Western Alliance slams reports on potential selling, stops shares loss
The US bank stabilized at 29 percent share loss after diving to 61 percent following a report saying that the bank is looking for a buyer.
Western Alliance Bancorp denied on Thursday reports claiming that it was looking for a potential buyer that pushed the bank's shares down by over 60 percent.
Trading in the Arizona bank's stock was halted several times on Thursday over intense volatility, only recovering to a 29 percent share-value loss after releasing a denial of the “categorically false in all respects” report.
"Western Alliance is not exploring a sale, nor has it hired an advisor to explore strategic options," the lender said.
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Before the report, the bank which holds $65bn worth of assets was trading down 26 percent.
In less than two months, three US regional banks have collapsed, raising deep market concern over the stability of the American banking system and leaving regulators struggling to stabilize investors' fears.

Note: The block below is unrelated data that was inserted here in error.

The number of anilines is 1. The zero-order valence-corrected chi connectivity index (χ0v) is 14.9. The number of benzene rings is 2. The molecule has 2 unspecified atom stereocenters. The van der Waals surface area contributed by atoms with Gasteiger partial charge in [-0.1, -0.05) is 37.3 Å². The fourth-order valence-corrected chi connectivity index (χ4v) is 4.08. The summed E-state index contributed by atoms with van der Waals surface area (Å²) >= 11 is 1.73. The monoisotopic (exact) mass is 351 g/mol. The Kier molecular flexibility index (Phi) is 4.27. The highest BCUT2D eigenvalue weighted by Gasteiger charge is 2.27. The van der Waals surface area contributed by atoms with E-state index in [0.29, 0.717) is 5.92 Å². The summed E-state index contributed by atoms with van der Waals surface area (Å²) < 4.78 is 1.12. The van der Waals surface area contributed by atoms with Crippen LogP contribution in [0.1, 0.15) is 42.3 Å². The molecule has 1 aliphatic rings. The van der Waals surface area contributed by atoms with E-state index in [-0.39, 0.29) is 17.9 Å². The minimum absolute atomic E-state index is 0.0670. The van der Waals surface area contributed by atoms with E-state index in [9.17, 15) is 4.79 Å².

JPMorgan's takeover of failed First National Bank that was brokered by regulators has failed to restore client confidence.
Western Alliance was only the latest of a series of falling US banks.
Shares of PacWest Bancorp recorded an all-time low after a nearly 50 percent dive on Thursday after the bank announced a day earlier that it will be exploring strategic options. PacWest was attempting to avoid walking into the same fate as the other banks by preemptively looking for financial solutions, Reuters reported.
Following the collapse of Silicon Valley Bank (SVB), New York's Signature Bank, and Silvergate Bank, which marked a historic failure in the US banking system, many have attributed the collapses to soaring interest rates. However, on Wednesday the Fed announced a 25 bps hike to 5.25 percent.